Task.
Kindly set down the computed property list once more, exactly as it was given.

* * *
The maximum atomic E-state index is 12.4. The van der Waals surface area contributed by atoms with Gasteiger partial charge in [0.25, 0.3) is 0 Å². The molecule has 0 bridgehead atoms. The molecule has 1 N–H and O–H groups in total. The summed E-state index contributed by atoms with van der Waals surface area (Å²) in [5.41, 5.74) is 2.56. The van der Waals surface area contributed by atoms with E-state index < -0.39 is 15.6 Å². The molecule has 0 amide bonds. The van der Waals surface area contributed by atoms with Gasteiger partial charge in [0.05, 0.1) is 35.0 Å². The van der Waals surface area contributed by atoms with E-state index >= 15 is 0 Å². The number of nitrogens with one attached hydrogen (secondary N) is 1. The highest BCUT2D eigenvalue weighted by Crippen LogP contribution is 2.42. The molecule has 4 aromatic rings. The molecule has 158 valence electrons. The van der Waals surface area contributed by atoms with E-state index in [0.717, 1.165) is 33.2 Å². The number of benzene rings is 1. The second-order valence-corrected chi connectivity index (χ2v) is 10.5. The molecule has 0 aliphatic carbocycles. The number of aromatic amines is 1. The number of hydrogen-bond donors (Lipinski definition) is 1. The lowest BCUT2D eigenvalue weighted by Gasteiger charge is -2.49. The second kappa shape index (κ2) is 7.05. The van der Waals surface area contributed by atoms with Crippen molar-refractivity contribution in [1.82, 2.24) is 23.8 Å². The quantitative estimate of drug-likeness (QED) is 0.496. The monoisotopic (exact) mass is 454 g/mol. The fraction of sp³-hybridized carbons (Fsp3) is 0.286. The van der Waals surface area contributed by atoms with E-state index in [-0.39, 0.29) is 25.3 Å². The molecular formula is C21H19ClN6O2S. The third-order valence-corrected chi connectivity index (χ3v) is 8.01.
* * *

The maximum atomic E-state index is 12.4. The van der Waals surface area contributed by atoms with Gasteiger partial charge in [0.25, 0.3) is 0 Å². The molecule has 0 bridgehead atoms. The molecule has 1 N–H and O–H groups in total. The summed E-state index contributed by atoms with van der Waals surface area (Å²) in [5.41, 5.74) is 2.56. The van der Waals surface area contributed by atoms with E-state index < -0.39 is 15.6 Å². The molecule has 0 amide bonds. The van der Waals surface area contributed by atoms with Gasteiger partial charge in [0.05, 0.1) is 35.0 Å². The van der Waals surface area contributed by atoms with E-state index >= 15 is 0 Å². The number of nitrogens with one attached hydrogen (secondary N) is 1. The highest BCUT2D eigenvalue weighted by Crippen LogP contribution is 2.42. The molecule has 4 aromatic rings. The molecule has 158 valence electrons. The van der Waals surface area contributed by atoms with E-state index in [0.717, 1.165) is 33.2 Å². The number of benzene rings is 1. The second-order valence-corrected chi connectivity index (χ2v) is 10.5. The molecule has 0 aliphatic carbocycles. The number of aromatic amines is 1. The number of hydrogen-bond donors (Lipinski definition) is 1. The lowest BCUT2D eigenvalue weighted by Gasteiger charge is -2.49. The second kappa shape index (κ2) is 7.05. The van der Waals surface area contributed by atoms with Crippen molar-refractivity contribution in [1.82, 2.24) is 23.8 Å². The quantitative estimate of drug-likeness (QED) is 0.496. The monoisotopic (exact) mass is 454 g/mol. The fraction of sp³-hybridized carbons (Fsp3) is 0.286. The van der Waals surface area contributed by atoms with E-state index in [-0.39, 0.29) is 25.3 Å². The molecular formula is C21H19ClN6O2S. The third-order valence-corrected chi connectivity index (χ3v) is 8.01.